Nectar and pollen from a variety of native plants blooming throughout the growing seasons is, without question, the best way to attract and support a variety of pollinators.
Pollinators are attracted to blooms that fit their physiological traits - specifically blooms that fit the length of their tongue (proboscis). Some bees are generalists, flitting among flowers to drink nectar and collect pollen from many plant species. Flat or shallow blossoms, such as asters or coreopsis, attract a variety of bee species. But long-tongued bee species will be attracted to plants with deeper nectaries and flowers with petals that form long tubes. Include flowers that bloom in early spring, to provide food for newly emerging bumble bee queens, as well as in the fall, when pollinators continue to be active and need the additional energy for overwintering. Also, grouping plants in clumps of three or more attract bees to the plants and allow them to forage efficiently.
Inextricably linked, pollinators are as vital to native plants as the plants are vital to them. Gardening with native plants and avoiding insecticide use creates pollinator-friendly landscapes that can help curb pollinator decline.
More Tips: Seven Pollinator Friendly Practices
Best native plants for pollinators – guaranteed to turn your garden into a pollinator paradise!
Mid to Late Season
Pollinators are suffering from loss of habitat, chemical misuse, the proliferation of invasive plants, and diseases and parasites. In the past eight years, more than 10 million beehives worldwide have been lost to Colony Collapse Disorder, with a near 40% loss of honeybee hives reported in 2014. While the non-native honeybee receives most of the credit for crop pollination, native bees are significant contributors and their populations are declining as well. Many native pollinators are listed as endangered.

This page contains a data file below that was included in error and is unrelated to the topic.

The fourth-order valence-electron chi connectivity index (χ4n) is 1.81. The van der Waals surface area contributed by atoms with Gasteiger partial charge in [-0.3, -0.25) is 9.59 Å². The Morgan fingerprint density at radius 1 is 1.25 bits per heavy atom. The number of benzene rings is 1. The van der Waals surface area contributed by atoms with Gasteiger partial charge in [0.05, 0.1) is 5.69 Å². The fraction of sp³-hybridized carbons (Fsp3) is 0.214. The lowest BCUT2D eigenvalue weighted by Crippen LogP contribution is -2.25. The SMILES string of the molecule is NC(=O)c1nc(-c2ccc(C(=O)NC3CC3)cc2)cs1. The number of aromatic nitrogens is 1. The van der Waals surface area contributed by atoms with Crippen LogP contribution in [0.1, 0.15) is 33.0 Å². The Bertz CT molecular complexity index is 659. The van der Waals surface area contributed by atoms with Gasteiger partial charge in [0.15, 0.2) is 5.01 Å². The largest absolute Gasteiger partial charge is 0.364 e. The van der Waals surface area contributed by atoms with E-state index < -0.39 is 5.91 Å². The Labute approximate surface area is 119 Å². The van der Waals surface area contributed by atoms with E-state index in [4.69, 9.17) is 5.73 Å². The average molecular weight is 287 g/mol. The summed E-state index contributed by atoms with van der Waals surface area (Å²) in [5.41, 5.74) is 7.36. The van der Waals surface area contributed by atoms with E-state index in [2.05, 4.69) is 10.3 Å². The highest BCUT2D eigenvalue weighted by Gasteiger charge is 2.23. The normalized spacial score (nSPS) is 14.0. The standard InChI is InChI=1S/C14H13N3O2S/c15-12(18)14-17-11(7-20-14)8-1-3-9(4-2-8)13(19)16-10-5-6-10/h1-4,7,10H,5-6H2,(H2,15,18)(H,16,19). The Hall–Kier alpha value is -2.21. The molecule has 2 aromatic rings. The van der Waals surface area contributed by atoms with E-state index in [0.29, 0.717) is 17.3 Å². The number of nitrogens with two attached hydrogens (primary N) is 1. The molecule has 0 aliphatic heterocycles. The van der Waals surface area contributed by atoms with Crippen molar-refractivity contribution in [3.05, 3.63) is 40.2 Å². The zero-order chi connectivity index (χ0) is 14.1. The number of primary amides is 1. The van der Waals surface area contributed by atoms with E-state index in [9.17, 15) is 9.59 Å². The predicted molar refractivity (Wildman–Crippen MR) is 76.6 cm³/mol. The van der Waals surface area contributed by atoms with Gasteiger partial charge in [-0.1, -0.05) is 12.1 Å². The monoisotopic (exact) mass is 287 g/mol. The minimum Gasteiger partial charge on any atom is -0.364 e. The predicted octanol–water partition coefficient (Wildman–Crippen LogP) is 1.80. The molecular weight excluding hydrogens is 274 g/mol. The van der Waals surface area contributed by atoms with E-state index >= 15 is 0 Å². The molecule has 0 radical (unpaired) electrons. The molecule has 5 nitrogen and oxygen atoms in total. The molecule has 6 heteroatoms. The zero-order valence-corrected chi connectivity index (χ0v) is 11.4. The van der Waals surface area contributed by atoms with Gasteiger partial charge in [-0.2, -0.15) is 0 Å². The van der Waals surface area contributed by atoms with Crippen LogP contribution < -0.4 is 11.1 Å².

Pollinators are responsible for more than one-third of our food supply and 75% of the world’s agricultural crops. Not only are pollinators a key resource in the success of our food production, they are responsible for the successful continuation and reproduction of countless species of plants around the world. The activity of pollinators is an integral part of the interdependent biotic community of our planet – including plants, insects, fungi, and mammals such as ourselves.
As gardeners we have an opportunity to garden in alignment with a healthy environment, and foster the life of the biotic community with native plants and pollinator friendly practices.
Prairie Nursery is Neonicotinoid-Free. We do not use neonicotinoids in any part of our plant growing process. More about neonicotinoids...